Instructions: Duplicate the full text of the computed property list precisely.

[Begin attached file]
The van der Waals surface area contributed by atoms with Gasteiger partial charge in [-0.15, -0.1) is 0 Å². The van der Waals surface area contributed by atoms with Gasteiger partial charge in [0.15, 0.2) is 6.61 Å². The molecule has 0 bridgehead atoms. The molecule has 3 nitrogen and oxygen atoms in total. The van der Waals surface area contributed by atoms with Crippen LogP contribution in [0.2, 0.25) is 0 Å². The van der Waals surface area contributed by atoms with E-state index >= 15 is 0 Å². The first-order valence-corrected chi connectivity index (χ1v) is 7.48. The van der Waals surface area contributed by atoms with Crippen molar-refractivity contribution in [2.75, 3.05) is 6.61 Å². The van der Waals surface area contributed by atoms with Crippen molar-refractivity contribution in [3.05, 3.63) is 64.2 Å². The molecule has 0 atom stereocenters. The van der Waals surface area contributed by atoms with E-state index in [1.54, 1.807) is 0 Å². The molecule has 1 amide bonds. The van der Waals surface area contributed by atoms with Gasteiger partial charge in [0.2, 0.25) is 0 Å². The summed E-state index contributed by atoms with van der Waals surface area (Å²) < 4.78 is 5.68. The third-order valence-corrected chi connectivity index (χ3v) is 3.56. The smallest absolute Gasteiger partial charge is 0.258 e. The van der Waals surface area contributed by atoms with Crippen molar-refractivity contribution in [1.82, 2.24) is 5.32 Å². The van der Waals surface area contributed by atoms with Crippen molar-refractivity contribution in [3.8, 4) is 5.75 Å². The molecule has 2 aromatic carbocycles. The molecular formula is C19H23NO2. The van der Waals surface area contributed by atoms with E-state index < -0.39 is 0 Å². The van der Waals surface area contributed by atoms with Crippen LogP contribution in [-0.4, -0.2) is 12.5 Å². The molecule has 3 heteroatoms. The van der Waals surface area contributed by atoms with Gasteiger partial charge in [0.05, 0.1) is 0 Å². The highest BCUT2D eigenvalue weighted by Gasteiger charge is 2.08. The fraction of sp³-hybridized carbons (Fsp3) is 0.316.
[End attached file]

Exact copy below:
The van der Waals surface area contributed by atoms with Gasteiger partial charge in [-0.15, -0.1) is 0 Å². The van der Waals surface area contributed by atoms with Gasteiger partial charge in [0.15, 0.2) is 6.61 Å². The molecule has 0 bridgehead atoms. The molecule has 3 nitrogen and oxygen atoms in total. The van der Waals surface area contributed by atoms with Crippen LogP contribution in [0.2, 0.25) is 0 Å². The van der Waals surface area contributed by atoms with E-state index >= 15 is 0 Å². The first-order valence-corrected chi connectivity index (χ1v) is 7.48. The van der Waals surface area contributed by atoms with Crippen molar-refractivity contribution in [2.75, 3.05) is 6.61 Å². The van der Waals surface area contributed by atoms with Crippen molar-refractivity contribution in [3.05, 3.63) is 64.2 Å². The molecule has 0 atom stereocenters. The van der Waals surface area contributed by atoms with E-state index in [1.54, 1.807) is 0 Å². The molecule has 1 amide bonds. The van der Waals surface area contributed by atoms with Gasteiger partial charge in [0.2, 0.25) is 0 Å². The summed E-state index contributed by atoms with van der Waals surface area (Å²) < 4.78 is 5.68. The third-order valence-corrected chi connectivity index (χ3v) is 3.56. The smallest absolute Gasteiger partial charge is 0.258 e. The van der Waals surface area contributed by atoms with Crippen molar-refractivity contribution in [1.82, 2.24) is 5.32 Å². The van der Waals surface area contributed by atoms with Crippen molar-refractivity contribution in [3.8, 4) is 5.75 Å². The molecule has 2 aromatic carbocycles. The molecular formula is C19H23NO2. The van der Waals surface area contributed by atoms with E-state index < -0.39 is 0 Å². The van der Waals surface area contributed by atoms with Crippen LogP contribution in [-0.4, -0.2) is 12.5 Å². The molecule has 3 heteroatoms. The van der Waals surface area contributed by atoms with Gasteiger partial charge in [0.05, 0.1) is 0 Å². The highest BCUT2D eigenvalue weighted by Gasteiger charge is 2.08. The fraction of sp³-hybridized carbons (Fsp3) is 0.316.